BROWN, JOHN (c. 1798-30 March 1869) reputedly became Cleveland's wealthiest African American citizen during a 40-year career as the city's most notable barber. Born of free parents in Virginia, he came to Cleveland in 1828 and in barbering took up a trade nearly monopolized in the 19th century by AFRICAN AMERICANS. He married Margaret, the widow of an established barber, Samuel Stanton, in 1834. Until its destruction by fire in 1854, Brown was the proprietor of the barber shop in one of Cleveland's finest hotels, the New England House. Widely known as "John Brown the barber," he parlayed his earnings through real estate investments into an estate estimated to be worth from $35-40 thousand.

Joining JOHN MALVIN and other Cleveland blacks in organizing a school for the city's African American children, Brown for a period maintained the resultant schoolhouse almost entirely at his own expense. He was also active in the black community's social life, participating in debates before the colored Young Men's Union Lyceum. Brown was acknowledged as an intelligent and formidable barber shop conversationalist on politics, religion, and philosophy. Less known at the time were his activities in the Underground Railroad, in which his downtown shop often served as the last stop for fugitive slaves before embarking on a lake vessel to freedom. In the face of Ohio's initial reluctance to recruit black troops during the CIVIL WAR, his 2 sons, John and Charles, went to join a black regiment in Massachusetts. Dying during a visit to Akron, Brown was survived by his wife Margaret, 2 sons, 2 daughters, and a stepdaughter. His son John followed in his footsteps as a barber. His stepdaughter, Lucy Stanton (see LUCY ANN STANTON), was the first black woman to complete the Ladies Course at Oberlin College and later married of WILLIAM HOWARD DAY. Brown and Margaret are buried in WOODLAND CEMETERY.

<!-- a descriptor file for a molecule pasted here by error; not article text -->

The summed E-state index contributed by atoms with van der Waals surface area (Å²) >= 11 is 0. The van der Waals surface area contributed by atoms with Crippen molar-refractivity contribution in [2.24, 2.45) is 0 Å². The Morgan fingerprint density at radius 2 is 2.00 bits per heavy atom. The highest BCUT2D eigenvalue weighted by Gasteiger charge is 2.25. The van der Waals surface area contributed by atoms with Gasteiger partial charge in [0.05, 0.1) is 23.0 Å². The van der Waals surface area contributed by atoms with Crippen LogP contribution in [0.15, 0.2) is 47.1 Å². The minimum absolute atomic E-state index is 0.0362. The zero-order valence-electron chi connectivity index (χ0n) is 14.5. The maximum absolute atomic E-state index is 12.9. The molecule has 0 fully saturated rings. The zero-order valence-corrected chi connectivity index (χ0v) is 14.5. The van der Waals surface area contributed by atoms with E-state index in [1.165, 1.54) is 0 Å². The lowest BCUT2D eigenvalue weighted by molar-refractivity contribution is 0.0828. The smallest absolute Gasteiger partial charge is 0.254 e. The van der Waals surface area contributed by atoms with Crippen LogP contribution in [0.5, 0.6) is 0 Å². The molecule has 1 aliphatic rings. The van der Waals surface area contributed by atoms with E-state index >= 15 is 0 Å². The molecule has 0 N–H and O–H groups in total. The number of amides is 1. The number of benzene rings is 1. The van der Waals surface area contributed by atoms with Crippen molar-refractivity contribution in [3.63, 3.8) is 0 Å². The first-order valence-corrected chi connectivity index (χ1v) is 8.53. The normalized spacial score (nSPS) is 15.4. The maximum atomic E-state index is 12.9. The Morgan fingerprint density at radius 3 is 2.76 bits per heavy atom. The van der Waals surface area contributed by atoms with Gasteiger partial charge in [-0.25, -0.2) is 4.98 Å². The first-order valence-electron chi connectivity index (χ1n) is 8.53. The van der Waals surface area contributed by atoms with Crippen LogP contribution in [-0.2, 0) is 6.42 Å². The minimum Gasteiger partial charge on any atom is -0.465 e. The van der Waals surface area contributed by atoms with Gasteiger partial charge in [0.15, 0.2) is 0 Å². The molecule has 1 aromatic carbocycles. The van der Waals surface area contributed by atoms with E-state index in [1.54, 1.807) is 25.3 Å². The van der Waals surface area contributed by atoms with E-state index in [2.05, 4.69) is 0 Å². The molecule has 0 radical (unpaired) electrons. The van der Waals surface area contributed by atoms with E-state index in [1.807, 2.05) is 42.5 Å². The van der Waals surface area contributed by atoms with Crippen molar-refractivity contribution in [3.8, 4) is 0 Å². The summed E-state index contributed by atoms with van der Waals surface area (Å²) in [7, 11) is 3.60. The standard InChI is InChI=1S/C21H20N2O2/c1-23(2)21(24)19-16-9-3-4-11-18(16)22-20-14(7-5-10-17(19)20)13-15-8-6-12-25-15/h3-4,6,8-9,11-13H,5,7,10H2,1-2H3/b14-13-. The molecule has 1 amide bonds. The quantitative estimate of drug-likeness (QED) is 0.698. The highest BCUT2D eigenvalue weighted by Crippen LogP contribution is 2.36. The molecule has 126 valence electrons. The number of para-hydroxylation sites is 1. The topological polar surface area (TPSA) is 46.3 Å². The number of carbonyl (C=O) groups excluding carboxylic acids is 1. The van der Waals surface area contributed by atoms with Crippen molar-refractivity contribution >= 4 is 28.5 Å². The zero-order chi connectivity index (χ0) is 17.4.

Article Categories